Somebody stole the tombstone of actor James Dean from his grave in Fairmount, Ind., and not a soul there is surprised.
"It's a wonder somebody hadn't taken it earlier," said Joe Seward, a local contractor who is also in charge of the cemetery. Seward says that someone simply could have given the stone a good hard kick with his foot and taken it.
"It's been loosened and knocked around," said Milo Brown, the town clerk and treasurer. "It's not hard to take." The crime was discovered Wednesday.
Visitors to the grave have been chipping away mementoes from the tombstone ever since Dean died in 1955. It's a simple granite stone--"nothing any different from anything else out there," said Brown. But so many people have chipped away at the stone that the name on it is difficult to read, according to Seward.
Fairmount is a wisp of a town. It has a population of 3,287, most of whom have the same telephone exchange. There's only one policeman (out of four) on duty at any one time, and though he makes a nightly round of the cemetery, "he can't be everywhere all the time," said Brown.
James Dean went to high school in Fairmount before he moved to California, made "Rebel Without a Cause" and became a cult figure and a symbol for his generation. His other movies include "Giant" and "East of Eden." In each of them he played a sensitive, rebellious youth who was alienated from his parents and society.
Dean died much the way he lived--head-on--when a car collided with his silver Porsche. He was 24. His untimely death made him a legend, and since then, not much of his gravesite has endured.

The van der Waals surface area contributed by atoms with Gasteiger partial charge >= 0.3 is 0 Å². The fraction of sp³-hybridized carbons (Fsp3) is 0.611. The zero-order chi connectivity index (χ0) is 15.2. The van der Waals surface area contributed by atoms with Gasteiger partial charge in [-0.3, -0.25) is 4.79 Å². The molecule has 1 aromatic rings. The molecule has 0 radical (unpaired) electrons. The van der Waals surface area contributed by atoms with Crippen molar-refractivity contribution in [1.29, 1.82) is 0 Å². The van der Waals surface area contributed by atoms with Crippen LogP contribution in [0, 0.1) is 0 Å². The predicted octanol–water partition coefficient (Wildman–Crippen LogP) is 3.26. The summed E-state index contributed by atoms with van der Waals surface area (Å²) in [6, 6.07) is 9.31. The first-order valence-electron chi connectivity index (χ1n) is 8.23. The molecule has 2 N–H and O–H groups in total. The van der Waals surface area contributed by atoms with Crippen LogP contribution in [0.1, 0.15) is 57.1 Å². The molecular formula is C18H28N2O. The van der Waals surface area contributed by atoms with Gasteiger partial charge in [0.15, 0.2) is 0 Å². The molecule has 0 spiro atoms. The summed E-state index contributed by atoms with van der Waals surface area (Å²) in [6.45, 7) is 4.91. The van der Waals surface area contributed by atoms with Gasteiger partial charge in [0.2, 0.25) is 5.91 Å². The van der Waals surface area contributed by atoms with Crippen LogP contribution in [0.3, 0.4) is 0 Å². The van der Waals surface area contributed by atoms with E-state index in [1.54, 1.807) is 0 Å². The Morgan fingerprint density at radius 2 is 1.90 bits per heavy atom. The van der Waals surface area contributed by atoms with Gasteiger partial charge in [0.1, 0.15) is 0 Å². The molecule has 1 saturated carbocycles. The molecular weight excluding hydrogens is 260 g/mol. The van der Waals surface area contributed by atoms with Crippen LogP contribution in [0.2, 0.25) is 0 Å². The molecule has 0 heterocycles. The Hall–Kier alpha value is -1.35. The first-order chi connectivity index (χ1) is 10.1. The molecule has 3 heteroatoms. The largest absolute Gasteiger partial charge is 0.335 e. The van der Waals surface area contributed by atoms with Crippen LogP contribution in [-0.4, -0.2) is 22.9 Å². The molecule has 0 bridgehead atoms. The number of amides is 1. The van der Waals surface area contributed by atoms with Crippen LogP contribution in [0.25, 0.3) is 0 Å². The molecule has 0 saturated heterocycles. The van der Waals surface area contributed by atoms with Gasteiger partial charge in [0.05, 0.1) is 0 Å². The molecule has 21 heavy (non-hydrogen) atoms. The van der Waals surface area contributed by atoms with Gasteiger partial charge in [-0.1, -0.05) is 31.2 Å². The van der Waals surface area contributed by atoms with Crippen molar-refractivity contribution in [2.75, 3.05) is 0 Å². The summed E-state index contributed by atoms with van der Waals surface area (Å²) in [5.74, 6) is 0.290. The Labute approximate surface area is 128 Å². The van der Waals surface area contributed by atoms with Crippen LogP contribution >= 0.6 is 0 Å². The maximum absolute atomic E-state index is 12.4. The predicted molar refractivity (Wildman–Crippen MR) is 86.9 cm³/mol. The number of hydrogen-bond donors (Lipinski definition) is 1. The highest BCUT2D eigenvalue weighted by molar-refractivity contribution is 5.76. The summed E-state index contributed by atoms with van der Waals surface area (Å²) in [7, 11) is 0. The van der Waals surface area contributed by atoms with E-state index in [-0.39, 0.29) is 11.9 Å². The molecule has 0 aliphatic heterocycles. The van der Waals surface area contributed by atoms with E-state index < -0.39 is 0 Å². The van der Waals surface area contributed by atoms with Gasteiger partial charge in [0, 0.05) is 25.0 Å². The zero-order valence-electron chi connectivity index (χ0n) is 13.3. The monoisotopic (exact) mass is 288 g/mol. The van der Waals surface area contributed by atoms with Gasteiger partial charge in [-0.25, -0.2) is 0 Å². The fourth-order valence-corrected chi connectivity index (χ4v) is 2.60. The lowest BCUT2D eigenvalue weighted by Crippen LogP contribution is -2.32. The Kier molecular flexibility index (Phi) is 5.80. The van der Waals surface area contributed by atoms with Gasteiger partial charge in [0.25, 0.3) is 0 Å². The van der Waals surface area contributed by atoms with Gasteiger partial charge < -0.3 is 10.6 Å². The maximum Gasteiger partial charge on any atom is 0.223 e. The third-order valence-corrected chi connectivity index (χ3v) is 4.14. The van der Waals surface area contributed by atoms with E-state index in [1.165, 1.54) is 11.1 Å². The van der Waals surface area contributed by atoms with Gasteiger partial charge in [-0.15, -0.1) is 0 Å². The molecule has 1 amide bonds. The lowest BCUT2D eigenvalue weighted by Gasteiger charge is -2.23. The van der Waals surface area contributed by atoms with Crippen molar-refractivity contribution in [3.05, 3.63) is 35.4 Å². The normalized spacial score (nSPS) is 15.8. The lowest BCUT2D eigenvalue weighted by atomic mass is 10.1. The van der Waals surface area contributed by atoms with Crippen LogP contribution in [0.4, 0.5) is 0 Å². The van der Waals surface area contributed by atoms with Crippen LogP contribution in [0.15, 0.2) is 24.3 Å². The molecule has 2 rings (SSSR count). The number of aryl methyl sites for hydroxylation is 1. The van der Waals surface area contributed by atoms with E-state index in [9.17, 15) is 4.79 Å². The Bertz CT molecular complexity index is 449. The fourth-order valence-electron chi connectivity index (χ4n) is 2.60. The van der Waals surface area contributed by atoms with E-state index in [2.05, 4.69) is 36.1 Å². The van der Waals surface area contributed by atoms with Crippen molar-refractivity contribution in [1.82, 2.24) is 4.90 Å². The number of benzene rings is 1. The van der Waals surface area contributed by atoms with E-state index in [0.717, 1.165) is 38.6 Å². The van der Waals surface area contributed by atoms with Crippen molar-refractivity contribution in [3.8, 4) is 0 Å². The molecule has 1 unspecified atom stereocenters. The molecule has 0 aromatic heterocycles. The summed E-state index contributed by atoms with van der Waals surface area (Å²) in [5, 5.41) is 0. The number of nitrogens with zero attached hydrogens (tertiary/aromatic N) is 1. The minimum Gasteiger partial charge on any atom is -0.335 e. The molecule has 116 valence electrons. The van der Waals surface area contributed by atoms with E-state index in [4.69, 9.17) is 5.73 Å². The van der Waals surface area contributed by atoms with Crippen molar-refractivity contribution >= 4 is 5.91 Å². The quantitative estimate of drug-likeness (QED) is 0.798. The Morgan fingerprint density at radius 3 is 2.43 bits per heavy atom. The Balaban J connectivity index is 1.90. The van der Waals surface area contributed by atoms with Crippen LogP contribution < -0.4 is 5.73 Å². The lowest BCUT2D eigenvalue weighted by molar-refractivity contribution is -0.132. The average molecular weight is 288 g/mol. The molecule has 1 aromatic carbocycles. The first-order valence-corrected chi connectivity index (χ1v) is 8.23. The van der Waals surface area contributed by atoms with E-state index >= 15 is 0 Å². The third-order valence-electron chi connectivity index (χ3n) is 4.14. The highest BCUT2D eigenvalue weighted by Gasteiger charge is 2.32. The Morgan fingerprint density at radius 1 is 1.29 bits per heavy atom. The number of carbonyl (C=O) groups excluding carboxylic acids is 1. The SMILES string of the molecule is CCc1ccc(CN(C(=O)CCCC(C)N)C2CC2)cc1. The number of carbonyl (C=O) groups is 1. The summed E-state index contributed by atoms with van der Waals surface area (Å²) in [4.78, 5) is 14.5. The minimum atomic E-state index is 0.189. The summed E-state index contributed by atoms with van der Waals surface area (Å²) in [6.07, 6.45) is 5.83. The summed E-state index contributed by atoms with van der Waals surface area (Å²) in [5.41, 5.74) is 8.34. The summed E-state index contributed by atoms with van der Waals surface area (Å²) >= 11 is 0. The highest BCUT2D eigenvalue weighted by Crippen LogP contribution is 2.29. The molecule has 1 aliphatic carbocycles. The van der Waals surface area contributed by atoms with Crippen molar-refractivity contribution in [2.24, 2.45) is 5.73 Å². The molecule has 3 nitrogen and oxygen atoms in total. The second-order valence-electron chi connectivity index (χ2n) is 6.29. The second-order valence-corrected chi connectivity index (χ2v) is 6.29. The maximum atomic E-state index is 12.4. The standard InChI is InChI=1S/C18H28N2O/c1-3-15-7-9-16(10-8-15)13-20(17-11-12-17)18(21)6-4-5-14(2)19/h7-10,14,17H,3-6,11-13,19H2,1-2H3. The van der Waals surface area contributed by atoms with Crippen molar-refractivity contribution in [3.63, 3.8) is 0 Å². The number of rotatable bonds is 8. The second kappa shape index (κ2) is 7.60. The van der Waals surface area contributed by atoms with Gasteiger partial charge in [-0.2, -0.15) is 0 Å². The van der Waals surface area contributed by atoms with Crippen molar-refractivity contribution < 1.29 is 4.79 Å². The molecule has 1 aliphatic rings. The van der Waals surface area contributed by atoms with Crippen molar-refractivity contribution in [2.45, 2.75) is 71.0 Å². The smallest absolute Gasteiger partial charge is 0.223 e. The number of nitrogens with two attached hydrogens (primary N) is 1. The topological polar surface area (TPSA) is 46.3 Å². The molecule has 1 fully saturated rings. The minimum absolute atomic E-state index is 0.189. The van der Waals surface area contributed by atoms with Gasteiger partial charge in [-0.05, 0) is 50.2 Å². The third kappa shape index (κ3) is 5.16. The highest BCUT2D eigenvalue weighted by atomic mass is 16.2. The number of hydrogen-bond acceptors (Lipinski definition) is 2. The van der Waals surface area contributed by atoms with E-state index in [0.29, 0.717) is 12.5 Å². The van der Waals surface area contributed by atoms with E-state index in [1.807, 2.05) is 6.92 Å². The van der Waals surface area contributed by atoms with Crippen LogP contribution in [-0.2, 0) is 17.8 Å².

"When he died, they had this bronze bust at the grave," said Brown, who was in seventh grade when Dean was in 12th grade. "It was really nice. It didn't stay a week," he added with a chuckle. "It's just hard to protect that sort of stuff."
"On the average, I suppose we have somebody everyday at the grave," said Seward. Of course, not all of these visitors are vandals. Some come peaceably to pay their respects. "We once put up a wooden sign that gave directions to his grave," said Seward. "That lasted a couple of weeks." As for plans to replace the stolen marker, Seward said, "That's not our department. That's strictly up to the family."
As long as the name of James Dean inspires new generations of young followers, the cemetery will probably be vandalized, and the town will continue in its notoriety.
"We've learned to live with it," said Milo Brown. "It's not that bad a deal. We like to get Fairmount some publicity sometimes. We're proud of our town."